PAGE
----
The Honolulu Star Advertiser (and the Island Conservation blog) recently published an article entitled “Coqui frog on Garden Isle is captured and eliminated,” referring to a coquí found on the island of Kauai. I understand the terrible effects of invasive species but, as a Puerto Rican, my heart still jumps at the thought of our highly symbolic coquí, which is becoming more and more endangered on our island, being “captured and eliminated” (don’t roll your eyes, Lisa!) Perhaps someone will find a way to bring them back to their home island. . .
The island of Kauai dodged a small, croaking bullet last month. An invasive Coqui Frog managed to stow away on a car brought over from the Big Island. The State Department of Agriculture and the Kauai Invasive Species Committee removed the Coqui Frog from the area after locals reported hearing the loud chirping.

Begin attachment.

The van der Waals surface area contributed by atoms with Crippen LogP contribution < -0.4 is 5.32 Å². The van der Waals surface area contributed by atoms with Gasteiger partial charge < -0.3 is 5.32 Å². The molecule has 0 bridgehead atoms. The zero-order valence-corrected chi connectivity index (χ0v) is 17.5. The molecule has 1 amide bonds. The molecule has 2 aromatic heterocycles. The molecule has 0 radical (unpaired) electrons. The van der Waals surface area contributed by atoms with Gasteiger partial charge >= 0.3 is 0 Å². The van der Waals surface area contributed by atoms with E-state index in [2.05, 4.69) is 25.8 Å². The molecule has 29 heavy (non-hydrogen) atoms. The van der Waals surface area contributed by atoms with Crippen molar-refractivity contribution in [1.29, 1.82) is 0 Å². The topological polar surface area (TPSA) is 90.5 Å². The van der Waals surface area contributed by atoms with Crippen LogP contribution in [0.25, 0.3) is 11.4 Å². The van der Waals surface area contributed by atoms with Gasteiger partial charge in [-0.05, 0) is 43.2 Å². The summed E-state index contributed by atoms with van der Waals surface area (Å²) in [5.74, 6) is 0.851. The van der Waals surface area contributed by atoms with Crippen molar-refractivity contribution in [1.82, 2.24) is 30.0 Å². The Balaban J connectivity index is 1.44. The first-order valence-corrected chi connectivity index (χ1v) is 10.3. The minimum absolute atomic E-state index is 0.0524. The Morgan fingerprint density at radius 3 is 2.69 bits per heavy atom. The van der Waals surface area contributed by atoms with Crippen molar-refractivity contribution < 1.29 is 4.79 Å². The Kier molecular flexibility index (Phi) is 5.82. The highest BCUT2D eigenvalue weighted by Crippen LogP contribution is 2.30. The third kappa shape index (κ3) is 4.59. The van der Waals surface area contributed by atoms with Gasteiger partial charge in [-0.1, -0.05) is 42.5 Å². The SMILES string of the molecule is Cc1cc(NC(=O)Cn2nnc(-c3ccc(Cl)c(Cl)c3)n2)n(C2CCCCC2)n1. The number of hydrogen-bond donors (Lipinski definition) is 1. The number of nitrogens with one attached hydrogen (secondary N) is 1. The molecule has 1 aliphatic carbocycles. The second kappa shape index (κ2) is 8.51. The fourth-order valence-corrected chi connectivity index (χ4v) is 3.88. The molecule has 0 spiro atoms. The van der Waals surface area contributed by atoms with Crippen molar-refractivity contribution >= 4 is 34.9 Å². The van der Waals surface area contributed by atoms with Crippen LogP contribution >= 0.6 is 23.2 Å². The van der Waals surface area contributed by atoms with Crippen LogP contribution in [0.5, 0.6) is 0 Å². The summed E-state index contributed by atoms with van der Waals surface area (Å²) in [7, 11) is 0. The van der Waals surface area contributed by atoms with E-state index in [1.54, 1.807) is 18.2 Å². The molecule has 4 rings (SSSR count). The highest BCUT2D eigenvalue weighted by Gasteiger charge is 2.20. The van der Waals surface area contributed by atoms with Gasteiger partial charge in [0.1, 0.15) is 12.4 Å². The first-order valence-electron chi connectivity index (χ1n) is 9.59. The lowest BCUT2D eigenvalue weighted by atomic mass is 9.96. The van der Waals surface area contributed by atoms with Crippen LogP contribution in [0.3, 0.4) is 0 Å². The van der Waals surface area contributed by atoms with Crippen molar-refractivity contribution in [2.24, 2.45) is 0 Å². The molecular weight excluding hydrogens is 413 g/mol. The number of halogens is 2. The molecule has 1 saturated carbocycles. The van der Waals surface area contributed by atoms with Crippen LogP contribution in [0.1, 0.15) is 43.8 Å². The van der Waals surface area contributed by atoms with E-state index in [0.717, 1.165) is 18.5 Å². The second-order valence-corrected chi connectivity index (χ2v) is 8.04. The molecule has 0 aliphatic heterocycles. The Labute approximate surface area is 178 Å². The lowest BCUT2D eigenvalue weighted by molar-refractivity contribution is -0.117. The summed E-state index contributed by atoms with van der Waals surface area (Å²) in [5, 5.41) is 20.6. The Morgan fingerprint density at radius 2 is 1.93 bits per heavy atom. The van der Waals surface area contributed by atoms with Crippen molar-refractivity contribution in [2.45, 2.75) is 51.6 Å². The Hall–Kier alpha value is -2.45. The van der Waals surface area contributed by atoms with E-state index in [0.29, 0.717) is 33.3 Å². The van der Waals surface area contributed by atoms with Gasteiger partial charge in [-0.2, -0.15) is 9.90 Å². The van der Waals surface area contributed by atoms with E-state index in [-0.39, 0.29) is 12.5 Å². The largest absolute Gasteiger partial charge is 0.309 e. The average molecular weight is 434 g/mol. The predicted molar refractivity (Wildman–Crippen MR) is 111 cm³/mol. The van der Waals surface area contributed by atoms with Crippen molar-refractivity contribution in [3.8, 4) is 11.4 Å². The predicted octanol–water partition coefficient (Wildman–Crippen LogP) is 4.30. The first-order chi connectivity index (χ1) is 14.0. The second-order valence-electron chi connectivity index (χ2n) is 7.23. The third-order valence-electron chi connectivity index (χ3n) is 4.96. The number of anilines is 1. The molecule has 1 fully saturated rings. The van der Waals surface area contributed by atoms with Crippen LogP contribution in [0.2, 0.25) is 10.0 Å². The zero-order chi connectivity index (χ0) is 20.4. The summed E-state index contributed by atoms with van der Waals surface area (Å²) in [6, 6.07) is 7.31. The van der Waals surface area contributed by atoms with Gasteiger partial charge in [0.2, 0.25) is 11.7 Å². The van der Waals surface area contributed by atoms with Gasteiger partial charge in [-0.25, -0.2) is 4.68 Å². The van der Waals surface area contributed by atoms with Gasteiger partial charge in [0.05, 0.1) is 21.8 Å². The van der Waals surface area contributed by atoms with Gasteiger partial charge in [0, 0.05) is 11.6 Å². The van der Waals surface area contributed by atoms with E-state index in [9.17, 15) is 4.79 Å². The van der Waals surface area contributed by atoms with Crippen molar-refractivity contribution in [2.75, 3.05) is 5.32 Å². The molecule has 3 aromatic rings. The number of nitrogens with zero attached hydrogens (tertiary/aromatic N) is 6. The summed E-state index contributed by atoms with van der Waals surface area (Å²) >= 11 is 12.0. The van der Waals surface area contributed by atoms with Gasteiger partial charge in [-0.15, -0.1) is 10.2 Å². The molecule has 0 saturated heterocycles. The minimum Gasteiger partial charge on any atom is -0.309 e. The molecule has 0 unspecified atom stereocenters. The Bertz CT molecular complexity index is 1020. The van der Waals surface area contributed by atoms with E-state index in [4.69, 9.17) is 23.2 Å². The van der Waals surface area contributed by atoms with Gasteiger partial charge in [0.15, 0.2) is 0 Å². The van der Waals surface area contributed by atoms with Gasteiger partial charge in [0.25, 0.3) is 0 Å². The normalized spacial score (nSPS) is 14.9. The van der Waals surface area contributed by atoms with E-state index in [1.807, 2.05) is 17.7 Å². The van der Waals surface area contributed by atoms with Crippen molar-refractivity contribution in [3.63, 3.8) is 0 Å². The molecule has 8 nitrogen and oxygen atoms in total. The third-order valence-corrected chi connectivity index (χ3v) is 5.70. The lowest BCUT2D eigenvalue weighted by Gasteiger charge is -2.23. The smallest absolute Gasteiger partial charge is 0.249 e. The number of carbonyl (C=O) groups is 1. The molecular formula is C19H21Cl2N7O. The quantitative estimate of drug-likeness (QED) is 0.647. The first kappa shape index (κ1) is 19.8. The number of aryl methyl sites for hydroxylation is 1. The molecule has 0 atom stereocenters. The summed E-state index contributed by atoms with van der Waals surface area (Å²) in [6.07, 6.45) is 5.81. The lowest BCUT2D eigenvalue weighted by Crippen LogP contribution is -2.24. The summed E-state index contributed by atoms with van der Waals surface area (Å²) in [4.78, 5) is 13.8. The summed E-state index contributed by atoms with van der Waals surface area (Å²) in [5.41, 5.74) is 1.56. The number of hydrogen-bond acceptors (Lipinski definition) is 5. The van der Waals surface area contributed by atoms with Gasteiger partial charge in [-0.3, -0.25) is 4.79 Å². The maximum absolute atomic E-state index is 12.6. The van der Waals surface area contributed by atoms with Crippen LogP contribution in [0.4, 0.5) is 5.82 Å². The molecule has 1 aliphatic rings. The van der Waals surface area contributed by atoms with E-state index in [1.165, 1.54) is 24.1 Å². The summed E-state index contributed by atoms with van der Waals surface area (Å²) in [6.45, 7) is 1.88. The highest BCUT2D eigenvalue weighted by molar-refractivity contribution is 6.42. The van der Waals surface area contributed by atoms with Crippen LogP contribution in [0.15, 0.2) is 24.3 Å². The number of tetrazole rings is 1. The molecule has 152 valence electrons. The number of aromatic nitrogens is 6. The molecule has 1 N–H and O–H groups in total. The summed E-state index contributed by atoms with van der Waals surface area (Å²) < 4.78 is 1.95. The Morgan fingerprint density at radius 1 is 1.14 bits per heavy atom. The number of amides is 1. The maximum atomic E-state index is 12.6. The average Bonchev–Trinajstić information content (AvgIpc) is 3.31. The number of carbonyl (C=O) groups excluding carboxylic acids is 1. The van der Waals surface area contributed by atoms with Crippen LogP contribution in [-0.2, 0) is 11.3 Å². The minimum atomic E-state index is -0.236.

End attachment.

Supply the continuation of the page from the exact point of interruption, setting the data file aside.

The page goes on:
Invasive Coqui Frogs dominate the Big Island of Hawaii. These frogs are only the size of a quarter, but their impact should not be underestimated. In fifteen years the Big Island population of Coqui Frogs has grown into the tens of thousands. This is especially concerning since almost 90% of adult frogs don’t live longer than one year. The invasive population of Coqui frogs isn’t an issue of space, but rather a matter of sound. The Coqui Frogs produce an inescapable “wall of sound” as they chirp through the night. [. . .]
In Puerto Rico where the Coqui Frog is native, locals enjoy the frogs’ chirping–but the case couldn’t be more different in Hawaii. The chirping persists from dusk to dawn, and has become especially annoying for Hawaii natives who were accustomed to the quiet nights before the introduction of the invasive species.
Communications director of the Big Island Invasive Species Committee Franny Brewer has noted that in addition to their increasing numbers, the Coqui Frogs have almost tripled in size from their original infestation 15 years ago. [. . .]
See more on the coquí here: http://www.biologicaldiversity.org/news/press_releases/2012/coqui-llanero-10-03-2012.html